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Competition<br />LVMH competes in the luxury market with an array of small private and publicly held companies that make d...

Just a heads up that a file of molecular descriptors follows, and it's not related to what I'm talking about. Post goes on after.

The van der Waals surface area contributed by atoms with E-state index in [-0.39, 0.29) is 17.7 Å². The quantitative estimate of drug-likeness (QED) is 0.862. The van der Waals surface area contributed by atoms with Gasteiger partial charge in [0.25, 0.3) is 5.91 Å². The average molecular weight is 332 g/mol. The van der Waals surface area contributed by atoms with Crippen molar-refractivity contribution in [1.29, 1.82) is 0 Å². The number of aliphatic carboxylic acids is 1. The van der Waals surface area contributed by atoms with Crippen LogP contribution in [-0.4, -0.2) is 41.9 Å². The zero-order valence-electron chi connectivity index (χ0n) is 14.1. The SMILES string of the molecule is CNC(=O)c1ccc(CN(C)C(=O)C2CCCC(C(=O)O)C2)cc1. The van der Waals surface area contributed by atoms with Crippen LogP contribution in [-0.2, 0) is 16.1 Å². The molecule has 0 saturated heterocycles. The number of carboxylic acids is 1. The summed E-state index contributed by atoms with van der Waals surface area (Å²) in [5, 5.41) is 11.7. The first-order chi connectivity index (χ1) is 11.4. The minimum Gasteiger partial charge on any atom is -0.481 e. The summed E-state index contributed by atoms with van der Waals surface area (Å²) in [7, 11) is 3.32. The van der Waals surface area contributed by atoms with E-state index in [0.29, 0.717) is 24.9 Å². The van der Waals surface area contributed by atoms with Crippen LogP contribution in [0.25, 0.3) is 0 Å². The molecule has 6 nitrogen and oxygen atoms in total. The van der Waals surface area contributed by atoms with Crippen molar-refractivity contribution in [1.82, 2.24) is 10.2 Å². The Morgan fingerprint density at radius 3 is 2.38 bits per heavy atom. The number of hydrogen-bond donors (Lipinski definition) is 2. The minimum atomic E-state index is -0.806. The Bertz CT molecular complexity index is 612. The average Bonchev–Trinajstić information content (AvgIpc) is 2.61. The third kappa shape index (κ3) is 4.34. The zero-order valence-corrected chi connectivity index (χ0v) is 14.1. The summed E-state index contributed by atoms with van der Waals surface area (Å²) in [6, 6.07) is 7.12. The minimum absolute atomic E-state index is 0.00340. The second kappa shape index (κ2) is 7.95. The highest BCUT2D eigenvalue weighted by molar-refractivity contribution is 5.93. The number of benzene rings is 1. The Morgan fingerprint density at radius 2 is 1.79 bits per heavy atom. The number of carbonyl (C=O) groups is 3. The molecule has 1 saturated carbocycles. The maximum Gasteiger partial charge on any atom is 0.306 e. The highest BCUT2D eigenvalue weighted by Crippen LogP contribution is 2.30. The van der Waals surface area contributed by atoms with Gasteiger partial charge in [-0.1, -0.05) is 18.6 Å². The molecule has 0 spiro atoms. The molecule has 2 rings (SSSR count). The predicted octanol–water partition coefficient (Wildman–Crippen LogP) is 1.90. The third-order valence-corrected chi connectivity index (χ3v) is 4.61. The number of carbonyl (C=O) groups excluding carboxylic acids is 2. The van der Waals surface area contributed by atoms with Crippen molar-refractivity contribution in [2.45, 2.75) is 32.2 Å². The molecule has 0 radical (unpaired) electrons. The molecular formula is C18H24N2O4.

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  1. 1. Competition<br />LVMH competes in the luxury market with an array of small private and publicly held companies that make designer clothing, wine, watches, and other luxury goods. Unlike LVMH, most of these companies usually have only one brand in their portfolios. The most direct competitors to LVMH are Pinault-Printemps-Redoute (PPR), a French luxury holdings company that includes such brands as Yves Saint Laurent and Gucci, and Compagnie Financière Richemont, a Swiss luxury company that includes such brands as Cartier and Montblanc. <br />PPR is a French retailer and luxury goods company. It is very similar to LVMH in both size and earnings, both earning over $23 billion in revenue in 2009, but LVMH is much more profitable. Its 18.5% operating margin is over three times as large as PPR's 5.1% operating margin. One distinct advantage LVMH holds over PPR is international diversification: PPR relies upon European sales for 70% of its revenue [27], whereas Europe represented 38% of LVMH's revenue in 2009. Though a majority of PPR's brands are luxury, it also owns Puma, a sportswear line for men and women that is more affordable and as a broader consumer base, thereby increasing its market. The luxury brands that directly compete with LVMH fall under Gucci Group and are: Alexander McQueen, Bottega Veneta, Balenciaga, Yves Saint Laurent, Stella McCartney, Gucci, Boucheron and Sergio Rossi. <br />Compagnie Financière Richemont is much smaller than LVMH in terms of revenue, but earned a similar operating margin on its revenue in 2009. Richemont is primarily focused on watches and jewelry (51% of the company's 2009 sales were from the jewelry division an industry that PPR is only tangentially involved in (some companies under Gucci Group produce watches and jewelry) and which constituted only 5% of LVMH's 2009 sales. Therefore, in its main business Richemont does not face stiff competition from either company. The most competition comes from the fashion and leather goods divisions, namely Dunhill, Azzedine Alaïa, Shanghai Tang, Chloé and the leather goods brand Lancel. All are luxury brands and compete directly with LVMH. [28] <br />Valentino Fashion Group S.p.A is an international luxury goods conglomerate. It owns the prestigious brand Valentino as well as luxury brand Hugo Boss. It also has licenses for Marlboro Classics and M Missoni (a lower-priced line inspired by the designs of privately-owned Missoni). Valentino Fashion Group also has its own brands: Lebole, Oxon and Portrait. In addition, Valentino Fashion Group owns 45% of the luxury American brand Proenza Schouler. Like LVMH, Valentino owns a number of other luxury brands including Valentino and Hugo Boss produce apparel, accessories and fragrances for both men and women. Both conglomerates sell their goods side-by-side in luxury department stores as well as freestanding boutiques. <br />Christian Dior is a luxury goods company designing men's and women's fashion and accessories. It operates over 235 boutiques worldwide. In 2010 it plans to target its emerging asian market especially China and Singapore. Its range of goods includes fashion and leather, watches and jewelry, perfumes and cosmetics, wines and spirits, and Dior couture. It owns a 42% stake in LVMH and LVMH CEO Bernard Arnault and family control Christian Dior. Therefore a major part of their revenue comes from LVMH brands. <br />Company 2009 Revenue (mm; $US) Revenue Growth from 2008 Operating Profit Operating Margin Total Stores (end FY09) European Revenue as % of Total LVMH [29] $24,440 0.8% $4,530 18.5% 2,300 38% Pinault-Printemps-Redoute (PPR)[30] $23,683 (16.8%) $1,199 5.1% 919 70% Compagnie Financière Richemont [31] $5,176 (4.5%) $830 16.0% 1,400 40.5% Valentino Fashion Group (Year ended April 2009)[32] $3,145 3.00% $353 11.22% 1,600 N/A Christian Dior [33] $25,432 20.3% $4,534 17.8% 235 (boutiques) 37% <br />References<br />Key Trends and Forces<br />LVMH's luxury status and ultra-wealthy clientele leads to constant sales.<br />LVMH's brands target customers in the wealthiest ranks of the globe who buy luxury goods. In one of LVMH's biggest markets, the United States, comfortably affluent consumers (those that make between $100,000 and $149,999 a year) formed 12% of the nation in 2008. In addition, super-affluent (yearly income between $150,000 and $249,000) and ultra-affluent (yearly income greater than $250,000) made up 6 and 1.9 percent of the population respectively.[23] LVMH's brands cater to an affluent consumer who, despite a recession, still have more disposable income than middle-to-lower income individuals. This level of stability in sales is seen only in the top tier luxury retail market, and distinguishes LVMH from near luxury brands and retailers such as Abercrombie & Fitch Company (ANF) and Nordstrom, which count on sales to aspirational customers from the middle class. This advantage has proven valuable in 2008 as the U.S. and European economies slid into a recession. Revenues decreased throughout the retail industry, however LVMH is one of few retailers whose revenue and net profits increased in 2008. Revenue grew 4.3% to $24 billion.[15] In addition, due to its luxury image the prices for LVMH's goods are higher than those of retailers such as ANF and Nordstrom. This means they make a higher margin per item sold, leading to higher profits. <br />Since the middle of 2009 the luxury goods market has been rebounding from the slump caused by the global recession. Global luxury goods industry sales are expected to grow 4% in 2010 after a painful 8% decline in 2009, according to Bain & Company's Luxury Goods Worldwide Market Study. US retail sales in the luxury segment increased 15.5% year-over-year in April after a 22.7% surge in March. Consulting firm Unity Marketing reports that much of the growth is coming from super-rich households with incomes over $250,000. This group increased spending by 22.6% in Q1 2010. Tiffany, LVMH, Hermes, and Saks all reported strong profit gains in Q1 2010. [24] <br />International diversification protects LVMH from regional downturns.<br />LVMH's revenue is derived from operations spanning the globe, with the U.S. as its largest single contributor of revenue (23% in 2009).[17] However, LVMH received 35% HYPERLINK quot; http://www.wikinvest.com/stock/LVMH_Moet_Hennessy_L.V._(LVMUY)quot; quot; _note-lvmh3quot; quot; quot; [17] and 33%[17] of revenue from Europe and Asia, respectively, in 2009, creating a diversified stream of revenue that protects LVMH from suffering significantly if one geographic region's economy trends downward. This has proven important as the U.S. economy went into a recession in 2008. Sales in the United States decreased by €166 million ($232 million) in 2008. HYPERLINK quot; http://www.wikinvest.com/stock/LVMH_Moet_Hennessy_L.V._(LVMUY)quot; quot; _note-lvmh5quot; quot; quot; [25] In addition, sales in Japan decreased by 93 million € ($130 million) in 2008.[25] These sales decreases were more than compensated for by revenue increases in LVMH's other regions, namely Europe, Asia (excluding Japan) and Australia. Higher sales in those regions have resulted in overall increased sales for the company. <br />Region 2009 Revenue ($MM) Revenue Change from 2008 (%) United States$5,6211.7% France$3,4211.7% Rest of Europe$5,132(11.1%) Japan$2,4441.7% Rest of Asia$5,62117.0% Australia$2,1991.8% <br />Counterfeits and knockoffs crowd out authentic sales and hurt LVMH's brand image.<br />In June 2008 LVMH won a lawsuit against EBay (EBAY), in which the luxury retailer claimed the online auctioneer allowed auctions of fake LVMH products. The court system determined that eBay was a broker of sales, rather than a host for sales, that was accountable for misconduct engaged in through its brokerage. eBay was ordered to pay nearly € 40 million (approximately $63 million) to LVMH's brands.[26] The decision verifies that online markets have an accountability to verifying that their sites do not permit or allow for unlawful commercial activities, a significant victory for manufacturers over black market sales and knock-offs. However, counterfeit goods are not only sold online, but also by street vendors in America (specifically New York City) and China. LVMH has taken additional steps to defend its brand image though seeking legal action against counterfeiters in countries such as China, Korea, Thailand and Italy. LVMH is seeking to stop the production of counterfeit products and sue those responsible for their sale and distribution. <br />Competition<br />LVMH competes in the luxury market with an array of small private and publicly held companies that make designer clothing, wine, watches, and other luxury goods. Unlike LVMH, most of these companies usually have only one brand in their portfolios. The most direct competitors to LVMH are Pinault-Printemps-Redoute (PPR), a French luxury holdings company that includes such brands as Yves Saint Laurent and Gucci, and Compagnie Financière Richemont, a Swiss luxury company that includes such brands as Cartier and Montblanc. <br />PPR is a French retailer and luxury goods company. It is very similar to LVMH in both size and earnings, both earning over $23 billion in revenue in 2009, but LVMH is much more profitable. Its 18.5% operating margin is over three times as large as PPR's 5.1% operating margin. One distinct advantage LVMH holds over PPR is international diversification: PPR relies upon European sales for 70% of its revenue [27], whereas Europe represented 38% of LVMH's revenue in 2009. Though a majority of PPR's brands are luxury, it also owns Puma, a sportswear line for men and women that is more affordable and as a broader consumer base, thereby increasing its market. The luxury brands that directly compete with LVMH fall under Gucci Group and are: Alexander McQueen, Bottega Veneta, Balenciaga, Yves Saint Laurent, Stella McCartney, Gucci, Boucheron and Sergio Rossi. <br />Compagnie Financière Richemont is much smaller than LVMH in terms of revenue, but earned a similar operating margin on its revenue in 2009. Richemont is primarily focused on watches and jewelry (51% of the company's 2009 sales were from the jewelry division an industry that PPR is only tangentially involved in (some companies under Gucci Group produce watches and jewelry) and which constituted only 5% of LVMH's 2009 sales. Therefore, in its main business Richemont does not face stiff competition from either company. The most competition comes from the fashion and leather goods divisions, namely Dunhill, Azzedine Alaïa, Shanghai Tang, Chloé and the leather goods brand Lancel. All are luxury brands and compete directly with LVMH. [28] <br />Valentino Fashion Group S.p.A is an international luxury goods conglomerate. It owns the prestigious brand Valentino as well as luxury brand Hugo Boss. It also has licenses for Marlboro Classics and M Missoni (a lower-priced line inspired by the designs of privately-owned Missoni). Valentino Fashion Group also has its own brands: Lebole, Oxon and Portrait. In addition, Valentino Fashion Group owns 45% of the luxury American brand Proenza Schouler. Like LVMH, Valentino owns a number of other luxury brands including Valentino and Hugo Boss produce apparel, accessories and fragrances for both men and women. Both conglomerates sell their goods side-by-side in luxury department stores as well as freestanding boutiques. <br />Christian Dior is a luxury goods company designing men's and women's fashion and accessories. It operates over 235 boutiques worldwide. In 2010 it plans to target its emerging asian market especially China and Singapore. Its range of goods includes fashion and leather, watches and jewelry, perfumes and cosmetics, wines and spirits, and Dior couture. It owns a 42% stake in LVMH and LVMH CEO Bernard Arnault and family control Christian Dior. Therefore a major part of their revenue comes from LVMH brands. <br />Company 2009 Revenue (mm; $US) Revenue Growth from 2008 Operating Profit Operating Margin Total Stores (end FY09) European Revenue as % of Total LVMH [29] $24,440 0.8% $4,530 18.5% 2,300 38% Pinault-Printemps-Redoute (PPR)[30] $23,683 (16.8%) $1,199 5.1% 919 70% Compagnie Financière Richemont [31] $5,176 (4.5%) $830 16.0% 1,400 40.5% Valentino Fashion Group (Year ended April 2009)[32] $3,145 3.00% $353 11.22% 1,600 N/A Christian Dior [33] $25,432 20.3% $4,534 17.8% 235 (boutiques) 37% <br />LVMH Moet Hennessy Louis Vuitton engages in the manufacture and sale of luxury products worldwide. The companyโ€™s luxury goods include wines and spirits; fashion and leather goods; perfumes and cosmetics; and watches and jewelry. Its wine and spirits product line primarily consists of champagne, sparkling and still wines, cognac, and various other luxury spirits. The companyโ€™s fashion and leather goods product portfolio comprises trunks, leather goods, ready-to-wear, shoes, jewelry, accessories, sunglasses, books, eyewear, childrenโ€™s wear, and silk accessories. Its perfumes and cosmetics product line includes fragrances, make-up, and skincare products. The company also engages in the specialty retailing of luxury goods. As of December 31, 2009, it operated approximately 2,423 stores worldwide. The company was founded in 1854 and is headquartered in Paris, France…<br />กำเนิด Louis Vuitton (LV)<br />โลโก้ LV อักษรเพียง 2 ตัวที่กลายเป็นสินทรัพย์มูลค่าสูงติดอันดับโลก ย้อนไป 152 ปี ตำนานแบรนด์หรูของ Louis Vuitton เริ่มจากธุรกิจครอบครัวผลิตกระเป๋าเดินทาง (trunk) แต่สิ่งที่ทำให้ trunk ที่มีโลโก้ LV แตกต่างจนดูพรีเมียมนั้นก็คือ elegance, creativity, innovation และ tradition อันได้แรงบันดาลใจจาก “Art of Travel” ที่แฝงอยู่ในกระเป๋า LV ทุกใบ<br />ในยุคต้น LV trunk ได้รับความนิยมมาก เพราะนอกจากคุณภาพดี ทนทาน น้ำหนักเบา และดีไซน์สวย ความเป็นนวัตกรรมที่วิวัฒนาการอยู่เสมอก็เป็นอีกปัจจัยสำคัญ Louis Vuitton พัฒนากระเป๋าตามรูปแบบการเดินทางใหม่ๆ ที่เข้ามามีอิทธิพลต่อไลฟ์สไตล์คนแต่ละยุคอยู่เสมอ จากกระเป๋าไม้ขนาดใหญ่ในยุคที่คนเดินทางด้วยรถไฟ ไปสู่กระเป๋า canvas กันน้ำขนาดเบาลงเมื่อคนเริ่มเดินทางทางเรือ จนถึงยุคเครื่องบินและรถยนต์ จาก trunk ใบใหญ่ก็เล็กลงเพื่อฟิตกับช่องเก็บกระเป๋าบนเครื่องและในรถ<br />นอกจากนี้ นวัตกรรมอย่างเช่น know-how หรือเทคนิคที่ Louis Vuitton คิดค้นนำมาปรับปรุงกระเป๋าอยู่ตลอดเวลา ก็เป็นอีกสิ่งที่ทำให้สินค้าได้รับยกย่องทางด้านคุณภาพ เช่น ระบบล็อกที่ทำให้ LV ได้ชื่อว่าเป็นสุดยอด security bag กระเป๋าทุกใบจะมี registered key ที่ทำขึ้นมาเพื่อใช้ได้กับกระเป๋าใบเดียว แต่ถ้าลูกค้าซื้อกระเป๋า LV เพิ่มและต้องการใช้กุญแจเดียว บริษัทก็จะ unified รหัสให้ใช้ได้กับกระเป๋าใหม่ และทุกข้อมูลจะถูกบันทึกอย่างถาวร ไม่ว่าจะนานเท่าไรข้อมูลก็ยังอยู่ และอัพเดตทุกครั้งที่ลูกค้าติดต่อกับร้านหรือบริษัท หากลูกค้าทำกุญแจหาย บริษัทจะออกกุญแจใหม่ส่งให้ทันทีที่ตรวจสอบความเป็นเจ้าของกับฐานข้อมูลเรียบร้อยแล้ว<br />ปัจจุบัน สินค้าหรูในแบรนด์ LV ไม่ได้มีแค่ผลิตภัณฑ์กระเป๋าและ accessories ที่เกี่ยวกับกระเป๋าเท่านั้น แต่ยังขยายไลน์ไปทำรองเท้าหนัง เสื้อผ้าสำเร็จรูป นาฬิกา และเครื่องประดับจิวเวลรี่ อีกด้วย แต่สินค้าทุกไลน์ก็ยังคงความพรีเมียม ทั้งนี้ คงไม่ใช่เพียงเพราะความประณีตสวยงามและคุณภาพอย่างเดียว แต่อีกส่วนสำคัญคือ ระบบควบคุมอิมเมจที่เข้มแข็ง ดังที่กลุ่ม LVMH บอกไว้ในหน้าเปิดเว็บไซต์บริษัทว่า<br />“ชื่อเสียงทุกวันนี้เริ่มจากสินค้าที่มีคุณภาพดีที่สุด ส่วน Brand Power ก็มาจาก heritage & tradition ของแบรนด์ที่สะสมมานานจนเป็นสินทรัพย์ที่ประเมินค่าไม่ได้ วันนี้…เราจึงต้องควบคุมทุกรายละเอียดอย่างเข้มข้น เพื่อรักษาอิมเมจของแบรนด์เอาไว้”<br />How did you know about Louis Vuitton?<br />เหตุที่กระเป๋าค้าของ LV ได้รับยกย่องมาคุณภาพดีที่สุด เพราะระบบ QC ที่มีประสิทธิภาพ เช่น การทดสอบคุณภาพกระเป๋าเดินทางขนาดเล็ก-กลาง บริษัท LV ใช้วิธีใส่ของหนัก 3.5 กก. ในกระเป๋า จากนั้นใช้เครื่องยกแล้วปล่อยลงมาที่พื้น ทำอย่างนี้เป็นเวลา 4 วันเต็ม ส่วนกระเป๋าสะพายจะใช้วิธีฉายแสงอัลตราไวโอเลต เพื่อดูความทนทานของกระเป๋า พร้อมทั้งทดสอบรูดซิปขึ้นลง 5 พันครั้ง เป็นต้น<br />Monogram ลาย Cherry Blossom ของ LV เป็นผลงานที่บริษัทร่วมกับทีมของทาคาชิ มุรากามิ ศิลปินชาวญี่ปุ่น ร่วมกันพัฒนาขึ้นมา ซึ่งเป็นรุ่นที่มีการใช้สีสันสดใสเหมาะกับชื่อรุ่น และทำขอบกระเป๋าเป็นโลหะ รุ่นนี้ทำรายได้ถึง 300 ล้านเหรียญสหรัฐ ต่อปี<br />แบรนด์ Marc Jacob เป็น luxury brand น้องใหม่ในกลุ่ม LVMH ที่ได้รับถ่ายโอนมรดกและวัฒนธรรมทางคอนเซ็ปต์มาจาก Louis Vuitton เต็มๆ เพียงแต่จะปรับลุคให้ดูทันสมัยกว่าจับกลุ่มลูกค้าอายุอ่อนกว่า<br />เว็บไซต์ที่ได้รับอนุญาตจาก Louis Vuitton ให้ขายสินค้าแบรนด์ LV โดยผ่านการรับรองของบริษัท ก็คือ www.eluxury.com ขณะที่เว็บ bagnstyle ก็เป็นอีกเว็บที่เปิดมาเพื่อขายกระเป๋า LV หลากหลายรุ่น ส่วนเว็บที่มีคนนิยมไปซื้อขายกระเป๋า LV มากที่สุดก็คือ ebay (แต่บ่อยครั้งที่เป็นของปลอมจนเจ้าหน้าที่ต้องโพสต์ tip ในการดูกระเป๋า LV ของจริง)  <br />Louis Vuitton today<br />[edit] Advertising campaigns<br />Louis Vuitton store in Houston<br />The Louis Vuitton company carefully cultivates a celebrity following and has used famous models and actresses such as Jennifer Lopez and most recently Madonna in its marketing campaigns. Breaking from their usual traditions of employing supermodels and celebrities to advertise their products, on August 2, 2007, the company announced that the former USSR leader Mikhail Gorbachev would appear in an ad campaign along with Steffi Graf, Andre Agassi, and Catherine Deneuve. Many rappers, most notably Kanye West, have mentioned the company in certain songs.<br />The company commonly uses print ads in magazines and billboards in cosmopolitan cities. It previously relied on selected press for its advertising campaigns (frequently involving prestigious stars like Steffi Graf, Andre Agassi, Gisele Bündchen and Catherine Deneuve) shot by Annie Leibovitz. However, Antoine Arnault, director of the communication department, has recently decided to enter the world of television and cinema: The commercial (90 seconds) is exploring the theme quot; Where will life take you?quot; and is translated into 13 different languages. This is the first Vuitton commercial ad ever and was directed by renowned French director Bruno Aveillan.[9]<br />[edit] Products<br />The store in Yekaterinburg (Russia)<br />The shop front on Champs-Elysées, Paris<br />Since the 19th century, manufacture of Louis Vuitton goods have not changed: Luggage is still made by hand.[4] Contemporary Fashion gives a preview of the creation of the LV trunks: quot; the craftsmen line up the leather and canvas, tapping in the tiny nails one by one and securing the five-letter solid pick-proof brass locks with an individual handmade key, designed to allow the traveler to have only one key for all of his or her luggage. The woven frames of each trunk are made of 30-year-old poplar that has been allowed to dry for at least four years. Each trunk has a serial number and can take up to 60 hours to make, and a suitcase as many as 15 hours.quot; [4]<br />Many of the company's products utilize the signature brown Damier and Monogram Canvas materials, both of which were first used in the late 19th century. All of the company's products exhibit the eponymous LV initials. The company markets its product through its own stores located throughout the world, which allows it to control product quality and pricing. It also allows LV to prevent counterfeit products entering its distribution channels. Louis Vuitton has no discount sales nor does it have any duty-free stores. In addition, the company distributes its products through LouisVuitton.com.[4]<br />[edit] Brand<br />The Louis Vuitton Brand and the famous LV monogram are among the world's most valuable brands. According to a Millward Brown 2010 study, Louis Vuitton is the world's 29th most valuable brand, right after Wells Fargo and before Gillette . The brand itself is estimated to be worth USD 19.781 billion.[10]<br />[edit] Counterfeiting<br />A genuine Louis Vuitton purse.<br />Louis Vuitton is one of the most counterfeited brands in the fashion world due to its image as a status symbol. Only a small fraction of products bearing the LV initials in the general population are authentic. Ironically, the signature Monogram Canvas was created to prevent counterfeiting.[11] In 2004, Louis Vuitton fakes accounted for 18% of counterfeit accessories seized in the European Union.[12]<br />The company takes counterfeiting seriously, and employs a team of lawyers and special investigation agencies, actively pursuing offenders through the courts worldwide, and allocating about half of its budget of communications to counteract piracy of its goods.[4] LVMH (Vuitton's parent company) further confirmed this by stating that quot; some 60 people at various levels of responsibility working full time on anti-counterfeiting in collaboration with a wide network of outside investigators and a team of lawyers.quot; [13] In a further effort, the company closely controls the distribution of its products.[4] Until the 1980s, Vuitton products were widely sold in department stores (e.g. Neiman Marcus and Saks Fifth Avenue). Today, Vuitton products are primarily available at authentic Louis Vuitton boutiques, HYPERLINK quot; http://en.wikipedia.org/wiki/Louis_Vuittonquot; quot; cite_note-Contemporary_Fashion-3quot; [4] with a small number of exceptions. These boutiques are commonly found in upscale shopping districts or inside luxury department stores. The boutiques within department stores operate independently from the department and have their own LV managers and employees. LV has recently launched an online store, through its main website, as an authorized channel to market its products.[14]<br />] Controversy and disputes<br />Louis Vuitton vs. Britney Spears video<br />On November 19, 2007 Louis Vuitton, in further efforts to prevent counterfeiting, successfully sued Britney Spears for violating counterfeiting laws. A part of the music video for the song quot; Do Somethin'quot; shows fingers tapping on the dashboard of a hot pink Hummer with what looks like Louis Vuitton's quot; Cherry Blossomquot; design bearing the LV logo. Britney Spears herself was not found guilty, but a civil court in Paris has ordered Sony BMG and MTV Online to stop showing the video. They were also fined €80,000 to each group. An anonymous spokesperson for LVMH stated that the video constituted an quot; attackquot; on Louis Vuitton's brands and its luxury image.[15]<br />Louis Vuitton vs. Darfur Charity<br />On February 13, 2007 Louis Vuitton sent a Cease and Desist order to artist Nadia Plesner for the quot; reproductionquot; of a bag that infringes Louis Vuitton's Intellectual Property Rights.[16] The reproduction referred to is a satirical illustration that depicts a malnutritioned child holding a designer dog and a designer bag. The illustration is featured on T-shirts and posters, with all profits going to the charity quot; Divest for Darfurquot; . The artist defended her quot; Simple Livingquot; campaign and her right to artistic freedom in a written response to Louis Vuitton on February 27, 2008, calling attention to the lack of the famous monogram, further asserting that the illustration refers to 'designer bags' in general, with no specific mention of the Louis Vuitton brand in either the illustration or any associated campaign material.[17] On April 15, 2008, Louis Vuitton notified Plesner of the lawsuit being brought against her. It has been reported that Louis Vuitton is demanding $7,500 (5,000 Euro) for each day Plesner continues to sell the Simple Living products, $7,500 for each day the original Cease and Desist letter is published on her website and $7,500 a day for using the name quot; Louis Vuittonquot; on her website. In addition, it is alleged that Louis Vuitton is demanding that the artist pays Louis Vuitton's legal costs, including $15,000 to cover additional expenses the company has incurred in protecting their intellectual property rights.[18] The contested image was removed from Plesner's website for an extended period. Although an alternative image is now used for Plesner's fundraising campaign, the original image has since reappeared and is featured prominently on the site.<br />New York Magazine reported, based on information provided by an LVMH spokeswoman, that Louis Vuitton attempted to stop the case from going to court, but that they were forced to take legal action when Plesner did not respond to their original request to remove the contested image, nor to the subsequent Cease and Desist order. According to the article, the LVMH spokeswoman also claimed that Plesner was attempting to conceal the lengths that LVMH went to in order to quot; prevent the lawsuit.quot; [19] These claims did not align with Plesner's published response to the Cease and Desist order,[17] and the article has since been criticized for not allowing Plesner to respond to the claims made by LVMH, particularly as the magazine had been in contact with her only days earlier<br />